Wednesday, January 28, 2009
My husband and I talk about having counseling but I am frightened that it will uncover some personal secrets I have about our marriage.
Wednesday, January 21, 2009
I am currently in therapy but feel that my therapist is not taking me seriously. Is it ethical to start with someone new?
It’s important to work with a therapist you feel comfortable with and one who takes what you say seriously. If you wish to extricate yourself from therapy you can tell the therapist in person that you are leaving or leave a phone message.
From the standpoint of getting the greatest benefit from your treatment (whether or not you choose to move on to another therapist) in most cases it would be best to speak to your therapist about whatever dissatisfaction you are experiencing regarding your therapy. Your therapist should take your complaint seriously and invite you to explore the issue with her in a way that fosters awareness and personal growth. Generally we become stronger by developing the capacity to express our thoughts and feelings and to work through conflicts in our relationships. It’s common for uncomfortable issues to arise between therapist and client as they do in other important relationships, and often these issues mirror the issues you have had with significant others in your family, personal or professional worlds. In therapy you have the opportunity to explore the personal significance of the issue in the safety of the therapeutic environment and hopefully come to new understanding and new ways of being that will serve you in your relationships outside of therapy. For the client this process takes courage, the capacity to experience uncomfortable feelings and a strong desire to learn and grow. The therapist should be knowledgeable, respectful, and in service of the client’s growth and development.
From the standpoint of ethics the therapist is expected to take her clients seriously and treat them with respect. It’s ethical for a therapist to treat a client who has recently left another therapist and good practice to explore with the client what led to the termination of her/his last treatment. The client’s personal ethics come into play regarding the best way to leave relationships that are not serving her needs.
Thursday, January 15, 2009
Your therapy is private in that your therapist is mandated to keep all that goes on (including notes) confidential with a few exceptions:
- If you are using insurance to pay for your therapy your insurance company is always privy to your diagnosis, dates of treatment and information regarding whether you are being treated individually, as a couple, or in a group. This information must be on every invoice your therapist sends to the insurance company or reimbursement will be denied. Your insurance company can request access to your records in other situations as well, for example, if your therapist is being audited by the insurance company your records may be scrutinized to see if the therapist is in compliance with insurance guidelines.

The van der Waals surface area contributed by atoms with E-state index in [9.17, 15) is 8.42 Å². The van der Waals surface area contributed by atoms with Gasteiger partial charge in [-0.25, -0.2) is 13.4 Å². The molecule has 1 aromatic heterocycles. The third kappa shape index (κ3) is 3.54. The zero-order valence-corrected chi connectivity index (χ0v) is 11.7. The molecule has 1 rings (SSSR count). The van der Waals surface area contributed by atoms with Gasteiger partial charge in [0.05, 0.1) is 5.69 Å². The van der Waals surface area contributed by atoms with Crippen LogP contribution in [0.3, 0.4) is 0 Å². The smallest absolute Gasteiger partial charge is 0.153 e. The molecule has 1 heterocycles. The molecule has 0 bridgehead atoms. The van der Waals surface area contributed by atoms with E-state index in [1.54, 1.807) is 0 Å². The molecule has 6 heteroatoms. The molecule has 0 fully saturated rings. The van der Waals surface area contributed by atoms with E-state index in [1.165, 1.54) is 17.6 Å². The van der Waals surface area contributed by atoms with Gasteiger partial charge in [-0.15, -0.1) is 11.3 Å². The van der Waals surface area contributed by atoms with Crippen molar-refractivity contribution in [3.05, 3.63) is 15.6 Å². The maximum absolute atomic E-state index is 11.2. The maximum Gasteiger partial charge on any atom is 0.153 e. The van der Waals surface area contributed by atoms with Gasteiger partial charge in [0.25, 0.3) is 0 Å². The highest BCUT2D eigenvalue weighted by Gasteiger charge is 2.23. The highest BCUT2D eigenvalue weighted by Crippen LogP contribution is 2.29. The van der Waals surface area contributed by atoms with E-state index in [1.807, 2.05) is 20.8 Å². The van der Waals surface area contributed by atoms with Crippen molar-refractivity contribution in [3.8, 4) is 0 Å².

- If your mental health is being called into question in conjunction with a lawsuit you are involved in your records and/or your therapist's testimony may be subpoenaed. Your therapist should notify you if your records are requested.
- If you are a danger to yourself or to other people your therapist is mandated to notify the proper authorities so that you or anyone in danger from you can be kept safe from harm.
- Your therapist is mandated by law to report situations where children or elders are being abused. Your therapist would most often inform you before a report was made and talk to you about the process and possible repercussions.
- Your therapist may be invoved in ongoing consultation with other therapists about the diagnosis and treatment of clients. Identifying information about the client is always kept confidential and the focus of discussion is on how the therapist can continue to provide her clients the best treatment.
Saturday, January 10, 2009
Psychotherapy is a process in which the therapist and the patient discuss a myriad of issues, events, experiences and memories. This process creates the opportunity for deeper self-awareness and understanding of current problems and paves the way for connecting with and building on existing strengths, developing new self-care strategies, and making choices that lead to feeling good about oneself and creating a more satisfying life.
You will know you’re getting better when the problems that brought you to therapy have been resolved or have lost their hold on you and you are feeling better about yourself. During the course of therapy you should be having an ongoing dialogue with your therapist about your progress.